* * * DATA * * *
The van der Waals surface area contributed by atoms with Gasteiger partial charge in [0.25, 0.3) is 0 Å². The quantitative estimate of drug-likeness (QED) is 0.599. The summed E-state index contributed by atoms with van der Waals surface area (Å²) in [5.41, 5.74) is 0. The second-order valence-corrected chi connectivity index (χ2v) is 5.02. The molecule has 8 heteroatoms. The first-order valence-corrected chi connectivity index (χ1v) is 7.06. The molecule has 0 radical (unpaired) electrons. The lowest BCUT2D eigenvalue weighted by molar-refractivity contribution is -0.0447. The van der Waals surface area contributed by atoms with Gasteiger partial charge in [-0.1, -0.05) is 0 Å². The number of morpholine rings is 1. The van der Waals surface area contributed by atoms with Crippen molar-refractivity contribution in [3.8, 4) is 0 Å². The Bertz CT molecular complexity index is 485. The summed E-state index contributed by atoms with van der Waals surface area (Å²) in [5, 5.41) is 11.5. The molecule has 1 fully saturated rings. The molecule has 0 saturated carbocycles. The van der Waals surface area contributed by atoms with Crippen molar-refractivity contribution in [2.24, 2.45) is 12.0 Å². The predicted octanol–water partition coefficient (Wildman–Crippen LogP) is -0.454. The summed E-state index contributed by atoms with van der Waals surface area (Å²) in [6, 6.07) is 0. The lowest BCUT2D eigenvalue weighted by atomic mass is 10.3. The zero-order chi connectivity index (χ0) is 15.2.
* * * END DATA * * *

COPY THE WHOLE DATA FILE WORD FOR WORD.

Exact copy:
The van der Waals surface area contributed by atoms with Gasteiger partial charge in [0.25, 0.3) is 0 Å². The quantitative estimate of drug-likeness (QED) is 0.599. The summed E-state index contributed by atoms with van der Waals surface area (Å²) in [5.41, 5.74) is 0. The second-order valence-corrected chi connectivity index (χ2v) is 5.02. The molecule has 8 heteroatoms. The first-order valence-corrected chi connectivity index (χ1v) is 7.06. The molecule has 0 radical (unpaired) electrons. The lowest BCUT2D eigenvalue weighted by molar-refractivity contribution is -0.0447. The van der Waals surface area contributed by atoms with Gasteiger partial charge in [-0.1, -0.05) is 0 Å². The number of morpholine rings is 1. The van der Waals surface area contributed by atoms with Crippen molar-refractivity contribution in [3.8, 4) is 0 Å². The Bertz CT molecular complexity index is 485. The summed E-state index contributed by atoms with van der Waals surface area (Å²) in [5, 5.41) is 11.5. The molecule has 1 fully saturated rings. The molecule has 0 saturated carbocycles. The van der Waals surface area contributed by atoms with Crippen molar-refractivity contribution in [2.24, 2.45) is 12.0 Å². The predicted octanol–water partition coefficient (Wildman–Crippen LogP) is -0.454. The summed E-state index contributed by atoms with van der Waals surface area (Å²) in [6, 6.07) is 0. The lowest BCUT2D eigenvalue weighted by atomic mass is 10.3. The zero-order chi connectivity index (χ0) is 15.2.